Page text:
What does the Rudd Government need to be doing to restore the Australian economy back to full health? What do economists have to say?
The first point to make on this subject is (the not very original one) that the Rudd Government is severely circumscribed in respect of what it can do in response to the direct, and indirect, effects of the global financial crisis.
The GFC (the acronym now widely used as a way of describing the complexities of the phenomenon in a shorthand way) has its origins in other parts of the world. But such is the magnitude of the problem that has been created, and the degree of integration of the Australian economy with the international economy - vastly greater than it was in the early 1930s when the effects of the Great Depression were still transmitted very sharply to Australia - that domestic economic activity has been fundamentally and unavoidably affected.
Virtually every element of aggregate expenditure has fallen.
In some respects - for example, expenditure on Australian produced commodities on the part of overseas buyers (i.e. exports) - any Australian government is virtually powerless. If China doesn’t want as much coal as it has demanded in the last few years then there’s not much we can do about it.
In other respects what the government can do is also limited. If someone employed by a mining company is made unemployed and their income suddenly falls then they simply haven’t got the income to spend on consumer goods. And business enterprises won’t undertake investment in new equipment or factories if they don’t think they’ll be able sell the products they produce.
The question is, however: can the government do anything first, to ameliorate the consequences of the GFC and second, to compensate for the fall in aggregate expenditure that will inevitably occur?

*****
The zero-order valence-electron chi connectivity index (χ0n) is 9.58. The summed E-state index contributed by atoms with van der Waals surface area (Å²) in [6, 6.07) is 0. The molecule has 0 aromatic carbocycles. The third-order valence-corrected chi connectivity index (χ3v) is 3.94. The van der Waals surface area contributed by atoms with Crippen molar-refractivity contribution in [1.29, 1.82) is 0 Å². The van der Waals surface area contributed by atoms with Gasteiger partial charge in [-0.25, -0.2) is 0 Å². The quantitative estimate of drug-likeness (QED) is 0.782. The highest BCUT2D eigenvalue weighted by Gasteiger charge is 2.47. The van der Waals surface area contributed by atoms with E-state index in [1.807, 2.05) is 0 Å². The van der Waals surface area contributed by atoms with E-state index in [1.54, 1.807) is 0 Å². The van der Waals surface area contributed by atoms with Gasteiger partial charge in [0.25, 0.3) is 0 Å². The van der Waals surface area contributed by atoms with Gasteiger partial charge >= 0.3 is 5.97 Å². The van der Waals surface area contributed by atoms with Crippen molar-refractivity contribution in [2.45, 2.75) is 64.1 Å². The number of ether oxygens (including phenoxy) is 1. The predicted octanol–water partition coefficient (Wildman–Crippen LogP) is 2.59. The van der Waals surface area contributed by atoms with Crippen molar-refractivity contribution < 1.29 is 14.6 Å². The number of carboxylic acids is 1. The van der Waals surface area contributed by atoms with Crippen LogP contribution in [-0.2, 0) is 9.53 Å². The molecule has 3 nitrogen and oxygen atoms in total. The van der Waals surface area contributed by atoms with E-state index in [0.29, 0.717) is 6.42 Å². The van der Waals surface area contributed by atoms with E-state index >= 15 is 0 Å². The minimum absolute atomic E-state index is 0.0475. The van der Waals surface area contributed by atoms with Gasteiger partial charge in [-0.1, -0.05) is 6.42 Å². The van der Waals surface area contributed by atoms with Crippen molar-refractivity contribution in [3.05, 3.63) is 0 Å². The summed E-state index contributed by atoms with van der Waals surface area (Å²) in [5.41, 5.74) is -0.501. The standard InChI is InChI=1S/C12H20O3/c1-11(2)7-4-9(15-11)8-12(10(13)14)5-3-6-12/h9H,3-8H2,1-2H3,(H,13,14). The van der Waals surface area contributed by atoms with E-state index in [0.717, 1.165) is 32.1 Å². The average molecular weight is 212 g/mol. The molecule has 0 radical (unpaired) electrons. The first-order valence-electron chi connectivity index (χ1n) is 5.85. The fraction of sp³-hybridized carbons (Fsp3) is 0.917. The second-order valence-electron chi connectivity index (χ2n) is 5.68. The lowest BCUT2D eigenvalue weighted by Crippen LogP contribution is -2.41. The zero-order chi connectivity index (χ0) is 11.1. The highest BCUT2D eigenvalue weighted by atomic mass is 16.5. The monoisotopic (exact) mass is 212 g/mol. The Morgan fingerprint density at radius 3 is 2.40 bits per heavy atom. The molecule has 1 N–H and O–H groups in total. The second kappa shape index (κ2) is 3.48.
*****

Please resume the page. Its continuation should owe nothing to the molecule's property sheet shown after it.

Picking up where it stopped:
The answer to both questions - as the Rudd Government itself more or less explicitly concedes - is: “something, but only something”. Inevitably in 2008-09 and for the next one or two years at least the rate of increase in GDP in Australia will fall to very low and probably, for at least part of that time, negative levels.
The critical question then becomes: “is the government doing as much as it can, and is it doing the right things, to ameliorate, and compensate for, the effects of the fall in expenditure that has been a consequence of the GFC?”
The answer to this question brings out all the stories about economists disagreeing with each other. But most would argue: “yes”; or at least “probably yes”.
The Rudd Government’s measures have sought to stimulate aggregate expenditure by two principal means. The first is increased expenditure by governments directly on a range of “infrastructure” (such as school buildings). The second is one-off cash handouts (i.e. a simple transfer of government revenue) to individuals on the assumption that they will spend at least a large part of this revenue and boost consumption and investment expenditure over and above the levels they would have been in the absence of the transfers. Among other measures is a grant to homeowners to compensate them for expenditure on home insulation.
There has been relatively little criticism of “infrastructure spending”, aside from some questioning about the priorities, and (particularly in respect of encouraging private expenditure on home insulation) in respect of the extent such expenditure will flow out of Australia to foreign-owned enterprises rather than create employment within Australia. Any debate there has been has been focused on the temporal issue: how quickly will this policy translate into actual (employment and income-creating) expenditure given the lead times typically involved? Concern has been expressed that relatively few of the proposed infrastructure projects are “shovel ready” in that they can be started immediately; some have unavoidable lead times of up to several years.
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